The sweet and sour of artificial sweeteners. Should I consume them?
Artificial sweeteners are nothing new and they are not all bad. They have been around for centuries. These little drink and food additives are synthetic sugar substitutes that are added to our diets to replace sugar in the hope that by replacing calorie-laden sugar, we will lose some weight or maintain a healthier weight. The reason for this belief is all of the sugar substitutes have fewer calories than sugar and many have zero effective calories.
How do they work? Many of the compounds create a sensation of sweetness that is very similar to the sweet flavor of sugar. Many of these sugar substitutes are many time sweeter than sugar itself. In fact, the compounds stimulate the same receptors in the tongue and make your brain think it is getting sugar. Some have slight aftertastes and others can have side effects such as flatulence (see sorbitol) or diarrhea (sucralose), but most have little to no side effects at all. Equal or aspartame rarely causes any side-effects, but the rare consumer will get headaches.
Are they safe? Although there are plenty of naysayers, the research indicates that are safe. In fact, the National Cancer Institute concluded after a long look at all available research that there is no clear evidence that artificial sweeteners cause cancer in humans. Most of the research showing the harmful effects were in mice and the equivalent doses were much higher than any human could ever consume. The fact is that sugar consumption itself has been linked to cancer.
Other studies have linked artificial sweeteners to diabetes and heart disease, but the studies found a link without any legitimate cause. The question I have always asked after reading the research: is the obesity that leads to the cause of the disease or the artificial sweetener itself? I suspect it is the lifestyle and genetics that caused obesity and nto the sweetener they turned to in order to limit obesity.
Can artificial sweeteners help lose weight? Yes and maybe. The results are conflicting. It just makes sense that if you remove an empty calorie such as sugar from your diet that you should lose weight. The problem is that the research is hit or miss to back this theory. Some research also shows that artificial sweeteners may stimulate weight gain. I suspect this is just a link and not causal. People who drink diet drinks tend to weigh more and have a higher rate of obesity. That does not mean that the artificial sweetener caused the weight gain. The relationship is nto causal and no research has point to the sweeteners as the cause.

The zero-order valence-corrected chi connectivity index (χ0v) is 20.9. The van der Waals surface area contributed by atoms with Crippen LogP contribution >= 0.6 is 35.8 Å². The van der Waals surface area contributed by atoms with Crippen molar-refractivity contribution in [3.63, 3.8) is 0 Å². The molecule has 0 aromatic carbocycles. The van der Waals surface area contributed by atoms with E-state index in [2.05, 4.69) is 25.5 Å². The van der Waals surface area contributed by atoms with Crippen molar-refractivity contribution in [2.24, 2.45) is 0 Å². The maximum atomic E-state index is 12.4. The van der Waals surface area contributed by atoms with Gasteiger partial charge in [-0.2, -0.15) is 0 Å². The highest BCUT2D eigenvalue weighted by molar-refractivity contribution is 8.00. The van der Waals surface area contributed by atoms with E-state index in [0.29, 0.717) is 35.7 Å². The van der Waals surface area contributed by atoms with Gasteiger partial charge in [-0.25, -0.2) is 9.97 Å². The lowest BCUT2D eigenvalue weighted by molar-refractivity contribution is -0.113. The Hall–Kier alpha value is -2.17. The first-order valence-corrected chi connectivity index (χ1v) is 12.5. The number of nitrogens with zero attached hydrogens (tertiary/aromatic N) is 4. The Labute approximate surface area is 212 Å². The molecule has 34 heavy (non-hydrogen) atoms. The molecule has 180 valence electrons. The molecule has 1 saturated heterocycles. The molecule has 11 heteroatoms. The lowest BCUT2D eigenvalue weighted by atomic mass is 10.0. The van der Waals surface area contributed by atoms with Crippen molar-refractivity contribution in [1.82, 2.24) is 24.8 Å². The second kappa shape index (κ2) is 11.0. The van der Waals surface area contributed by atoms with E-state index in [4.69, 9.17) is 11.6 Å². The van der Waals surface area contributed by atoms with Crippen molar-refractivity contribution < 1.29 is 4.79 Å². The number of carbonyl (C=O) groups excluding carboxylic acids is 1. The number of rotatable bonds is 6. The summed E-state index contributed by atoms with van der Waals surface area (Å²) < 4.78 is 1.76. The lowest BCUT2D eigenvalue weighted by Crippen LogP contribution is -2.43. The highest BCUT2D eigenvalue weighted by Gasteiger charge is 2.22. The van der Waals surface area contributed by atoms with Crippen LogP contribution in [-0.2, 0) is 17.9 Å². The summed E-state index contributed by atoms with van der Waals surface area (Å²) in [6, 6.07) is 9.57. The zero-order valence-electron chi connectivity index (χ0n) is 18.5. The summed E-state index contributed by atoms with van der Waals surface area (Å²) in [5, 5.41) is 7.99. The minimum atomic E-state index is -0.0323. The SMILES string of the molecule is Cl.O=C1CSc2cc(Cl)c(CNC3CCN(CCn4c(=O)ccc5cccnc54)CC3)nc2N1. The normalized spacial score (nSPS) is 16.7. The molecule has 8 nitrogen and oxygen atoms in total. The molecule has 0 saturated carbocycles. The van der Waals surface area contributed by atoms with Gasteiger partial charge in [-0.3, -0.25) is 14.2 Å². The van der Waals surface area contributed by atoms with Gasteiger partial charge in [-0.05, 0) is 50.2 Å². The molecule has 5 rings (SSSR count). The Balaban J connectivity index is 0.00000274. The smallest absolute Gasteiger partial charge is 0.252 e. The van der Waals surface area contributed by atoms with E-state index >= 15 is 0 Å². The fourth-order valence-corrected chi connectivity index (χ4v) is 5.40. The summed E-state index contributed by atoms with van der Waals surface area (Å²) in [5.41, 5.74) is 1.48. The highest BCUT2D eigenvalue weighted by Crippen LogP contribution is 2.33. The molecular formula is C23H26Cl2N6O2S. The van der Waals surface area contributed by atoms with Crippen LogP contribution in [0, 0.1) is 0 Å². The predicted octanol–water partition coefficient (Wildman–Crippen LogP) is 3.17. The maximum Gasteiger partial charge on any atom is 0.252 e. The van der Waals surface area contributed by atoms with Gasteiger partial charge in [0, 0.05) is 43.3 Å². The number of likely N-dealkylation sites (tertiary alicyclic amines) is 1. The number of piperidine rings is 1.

I suspect that the answer is much more hidden. Yes, people gain weight after replacing sugar with these compounds, but the weight gain is not from the replacement but rather because people tend to replace the sugar with other sources of calories. Sugar substitutes that have zero calories cannot themselves cause weight gain because you can make something from nothing. Sure, if you remove table sugar from your diet, you will likely lose some weight, but you won’t if you replace the sugar calories with calories from potatoes or peanut butter.
The bottom line: Artificial sweeteners are lower-calorie food additives that are safe and well-tolerated by most. Most have essentially zero calories and replacing some foods that contain sugars with food and beverages that contain artificial sweeteners can result in a significant reduction in weight as long as you avoid replacing them with other calorie-dense foods. I recommend that you consume them sparingly.